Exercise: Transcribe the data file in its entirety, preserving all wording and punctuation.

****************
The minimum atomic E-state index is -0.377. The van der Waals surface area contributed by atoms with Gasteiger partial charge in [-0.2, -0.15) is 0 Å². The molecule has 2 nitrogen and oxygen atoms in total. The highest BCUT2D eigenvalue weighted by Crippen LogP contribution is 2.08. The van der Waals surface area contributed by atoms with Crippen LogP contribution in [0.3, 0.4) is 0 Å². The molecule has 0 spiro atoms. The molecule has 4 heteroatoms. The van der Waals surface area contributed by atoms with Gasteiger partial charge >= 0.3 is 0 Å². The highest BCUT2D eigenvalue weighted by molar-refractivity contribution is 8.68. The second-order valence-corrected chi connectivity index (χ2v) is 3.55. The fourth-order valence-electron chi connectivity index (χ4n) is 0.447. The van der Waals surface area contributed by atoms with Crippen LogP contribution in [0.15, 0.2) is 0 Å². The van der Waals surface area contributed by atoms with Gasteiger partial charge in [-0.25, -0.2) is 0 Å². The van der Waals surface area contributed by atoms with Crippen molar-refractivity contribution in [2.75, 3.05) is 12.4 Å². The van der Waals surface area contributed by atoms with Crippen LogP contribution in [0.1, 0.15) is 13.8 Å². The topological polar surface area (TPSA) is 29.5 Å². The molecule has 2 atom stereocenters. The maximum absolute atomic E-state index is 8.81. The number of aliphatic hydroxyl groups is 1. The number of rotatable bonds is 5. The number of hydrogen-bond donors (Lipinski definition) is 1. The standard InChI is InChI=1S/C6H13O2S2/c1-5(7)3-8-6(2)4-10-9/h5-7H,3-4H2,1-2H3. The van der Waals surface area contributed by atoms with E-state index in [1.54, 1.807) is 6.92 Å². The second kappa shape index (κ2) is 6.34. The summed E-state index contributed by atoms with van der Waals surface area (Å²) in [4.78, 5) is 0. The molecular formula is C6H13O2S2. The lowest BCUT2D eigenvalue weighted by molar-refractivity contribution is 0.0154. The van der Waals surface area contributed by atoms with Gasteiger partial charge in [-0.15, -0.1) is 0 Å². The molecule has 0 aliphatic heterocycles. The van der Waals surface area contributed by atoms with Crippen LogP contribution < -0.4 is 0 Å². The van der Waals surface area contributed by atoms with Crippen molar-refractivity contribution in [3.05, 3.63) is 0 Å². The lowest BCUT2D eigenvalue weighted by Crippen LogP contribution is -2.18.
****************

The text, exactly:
The minimum atomic E-state index is -0.377. The van der Waals surface area contributed by atoms with Gasteiger partial charge in [-0.2, -0.15) is 0 Å². The molecule has 2 nitrogen and oxygen atoms in total. The highest BCUT2D eigenvalue weighted by Crippen LogP contribution is 2.08. The van der Waals surface area contributed by atoms with Crippen LogP contribution in [0.3, 0.4) is 0 Å². The molecule has 0 spiro atoms. The molecule has 4 heteroatoms. The van der Waals surface area contributed by atoms with Gasteiger partial charge >= 0.3 is 0 Å². The highest BCUT2D eigenvalue weighted by molar-refractivity contribution is 8.68. The second-order valence-corrected chi connectivity index (χ2v) is 3.55. The fourth-order valence-electron chi connectivity index (χ4n) is 0.447. The van der Waals surface area contributed by atoms with Crippen LogP contribution in [0.15, 0.2) is 0 Å². The van der Waals surface area contributed by atoms with Gasteiger partial charge in [-0.25, -0.2) is 0 Å². The van der Waals surface area contributed by atoms with Crippen molar-refractivity contribution in [2.75, 3.05) is 12.4 Å². The van der Waals surface area contributed by atoms with Crippen LogP contribution in [0.1, 0.15) is 13.8 Å². The topological polar surface area (TPSA) is 29.5 Å². The molecule has 2 atom stereocenters. The maximum absolute atomic E-state index is 8.81. The number of aliphatic hydroxyl groups is 1. The number of rotatable bonds is 5. The number of hydrogen-bond donors (Lipinski definition) is 1. The standard InChI is InChI=1S/C6H13O2S2/c1-5(7)3-8-6(2)4-10-9/h5-7H,3-4H2,1-2H3. The van der Waals surface area contributed by atoms with E-state index in [1.54, 1.807) is 6.92 Å². The second kappa shape index (κ2) is 6.34. The summed E-state index contributed by atoms with van der Waals surface area (Å²) in [4.78, 5) is 0. The molecular formula is C6H13O2S2. The lowest BCUT2D eigenvalue weighted by molar-refractivity contribution is 0.0154. The van der Waals surface area contributed by atoms with Gasteiger partial charge in [-0.15, -0.1) is 0 Å². The molecule has 0 aliphatic heterocycles. The van der Waals surface area contributed by atoms with Crippen LogP contribution < -0.4 is 0 Å². The van der Waals surface area contributed by atoms with Crippen molar-refractivity contribution in [3.05, 3.63) is 0 Å². The lowest BCUT2D eigenvalue weighted by Crippen LogP contribution is -2.18.